Tue
Aug 2 2016 1:00pm

Review: A Time of Torment by John Connolly

A Time of Torment by John Connolly is the 14th book in the Charlie Parker series that sees the hardened PI facing down a strange, isolated community called the Cut (Available today!).

The beginning of A Time of Torment finds PI Charlie Parker physically diminished from injuries that brought him very close to death, but still very much in the fight. When he’s approached by Jerome Burnel, who just got out of prison, he doesn’t know what to think of the soft spoken man. At first. 

Jerome was a hero before he went to jail. He shot and killed two thieves during a convenience store robbery, putting himself in grave danger. Soon after the shooting, however, the authorities were alerted to child pornography found in his house and on his computer, and off to jail he went. He claims he’s innocent though, and Parker believes him. He also claims that his life is in danger from those that he claims set him up and asks Parker for help in bringing them down. This investigation will lead him to an insular and murderous West Virginia community called the Cut:

The Cut wasn’t a large area-maybe only ten square miles in total-but it was all private land, and those who lived within its boundaries kept themselves to themselves, or as much as was possible in the twenty-first century.

Technically, in Appalachian terms, it was a cove, a valley between two ridges, but it was shallow rather than deep, with the gentle declination of the terrain barely noticeable as one moved farther into the Cut’s territory. That was the other thing: the Cut was both the place itself and its inhabitants. They lived in the Cut, and were the Cut. It was in and of them, and they in turn were of it. Sometimes its people were referred to in the singular, but just as often as the plural: the Cut “is,” the Cut “are.” It was of no consequence. It was all the same, for it was all the Cut. This might have proved confusing for outsiders, but the people of Plassey County did their best not to refer to the Cut at all, and certainly not to strangers. It was better that way.

The people of the Cut use crime to fund their needs, and they’re not above murder, whether in revenge or otherwise. But, they’ve never met anyone like Charlie Parker—aided by his friends Angel and Louis and a sheriff determined to see the Cut demolished, he plans to bring the apocalypse down on them and find out the truth behind rumors of an entity called the Dead King.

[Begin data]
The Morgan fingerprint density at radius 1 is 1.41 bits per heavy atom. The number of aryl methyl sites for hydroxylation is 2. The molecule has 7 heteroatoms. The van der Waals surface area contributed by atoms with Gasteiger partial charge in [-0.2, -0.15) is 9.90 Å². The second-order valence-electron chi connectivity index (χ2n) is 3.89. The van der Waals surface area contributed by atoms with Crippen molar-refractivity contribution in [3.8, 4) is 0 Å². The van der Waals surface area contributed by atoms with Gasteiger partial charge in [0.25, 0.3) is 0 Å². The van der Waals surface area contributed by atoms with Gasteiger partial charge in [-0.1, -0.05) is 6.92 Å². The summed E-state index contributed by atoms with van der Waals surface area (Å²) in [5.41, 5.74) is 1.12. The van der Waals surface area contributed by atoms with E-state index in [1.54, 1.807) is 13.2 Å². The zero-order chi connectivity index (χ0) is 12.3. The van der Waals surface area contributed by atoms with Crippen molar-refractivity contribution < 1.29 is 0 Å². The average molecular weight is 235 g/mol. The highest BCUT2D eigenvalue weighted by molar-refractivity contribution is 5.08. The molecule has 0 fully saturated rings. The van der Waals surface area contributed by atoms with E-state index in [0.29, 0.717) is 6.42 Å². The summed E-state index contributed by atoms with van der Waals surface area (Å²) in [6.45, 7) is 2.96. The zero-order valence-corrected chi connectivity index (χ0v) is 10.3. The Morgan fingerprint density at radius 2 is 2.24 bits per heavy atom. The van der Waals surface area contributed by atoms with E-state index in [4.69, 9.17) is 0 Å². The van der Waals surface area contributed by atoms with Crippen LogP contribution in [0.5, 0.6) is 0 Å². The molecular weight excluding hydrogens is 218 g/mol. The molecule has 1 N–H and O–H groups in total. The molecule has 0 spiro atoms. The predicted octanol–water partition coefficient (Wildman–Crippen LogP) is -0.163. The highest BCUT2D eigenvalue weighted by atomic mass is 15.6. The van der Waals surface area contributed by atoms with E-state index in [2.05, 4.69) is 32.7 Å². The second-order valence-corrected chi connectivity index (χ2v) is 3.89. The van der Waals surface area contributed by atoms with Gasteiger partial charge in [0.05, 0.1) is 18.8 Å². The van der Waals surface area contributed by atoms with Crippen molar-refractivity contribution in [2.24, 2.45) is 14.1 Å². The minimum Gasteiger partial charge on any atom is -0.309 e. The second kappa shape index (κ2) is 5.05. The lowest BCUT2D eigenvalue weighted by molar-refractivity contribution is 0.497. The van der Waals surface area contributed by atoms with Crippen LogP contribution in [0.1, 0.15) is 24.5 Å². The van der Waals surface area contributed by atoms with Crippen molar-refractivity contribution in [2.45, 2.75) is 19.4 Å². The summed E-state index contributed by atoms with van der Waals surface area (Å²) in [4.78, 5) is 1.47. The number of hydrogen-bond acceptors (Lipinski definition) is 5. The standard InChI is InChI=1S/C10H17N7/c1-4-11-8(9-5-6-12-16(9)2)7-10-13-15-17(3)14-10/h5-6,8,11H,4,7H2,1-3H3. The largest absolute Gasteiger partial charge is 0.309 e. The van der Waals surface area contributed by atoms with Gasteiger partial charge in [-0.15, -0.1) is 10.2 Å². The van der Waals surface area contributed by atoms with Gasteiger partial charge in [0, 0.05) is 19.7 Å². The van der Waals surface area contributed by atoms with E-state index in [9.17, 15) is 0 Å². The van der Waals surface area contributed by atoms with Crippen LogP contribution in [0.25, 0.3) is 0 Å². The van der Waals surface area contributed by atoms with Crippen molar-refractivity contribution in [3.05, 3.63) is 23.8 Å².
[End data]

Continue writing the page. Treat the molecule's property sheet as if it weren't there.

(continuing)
A dead king, then, is a kind of effigy, typically centered on the skull of a victim, but very rare, even it its most basic form, and the creation of one, as far as we can tell, is entirely the preserve of the most extreme of criminal groups or gangs.

You serve a dead king. You’re its subject. As it is added to, and its potency grows, so too does its hold on those who created it increase.

I remember when I read Every Dead Thing, the first book in the Charlie Parker series, and how much it blew me away. Thirteen books in and the series is still going strong. It has everything I look for in a story: a tough cop/PI, emotionally resonant prose, and even echoes of the supernatural. 

John Connolly writes with his always superb, poetic prose, and its beauty is in wonderful contrast to the subtle, and sometimes not so subtle (one bad guy has dentures made of razor blades), horrors he describes.

Charlie is a quietly moral, flawed man, but his heroism lies in his intolerance of injustice and his willingness to go the distance in order to fight it. Louis and Angel are capable, cranky, and deadly as always, and a storyline involving Parker’s little girl, Sam, and the ghost of his daughter, Jennifer, adds a spooky layer to the novel, while providing plenty of fodder for future stories. 

The Cut is a terrifying place, and just when you think they’ve exceeded the bounds of criminality, it’s obvious that they are truly beyond the pale, and repulsive is too nice of a descriptive. Fans of the series will not be disappointed, and although I’d recommend starting at the beginning of the series, new fans will find much to love in Connolly’s incredible talent for creating creeping, atmospheric dread.

See also: Review: The Wrath of Angels by John Connolly

 

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Kristin Centorcelli reviews books at mybookishways.com, loves a good mystery, and is a huge fan of boxed wine. You can also follow her at@mybookishways.

Read all posts by Kristin Centorcelli for Criminal Element.

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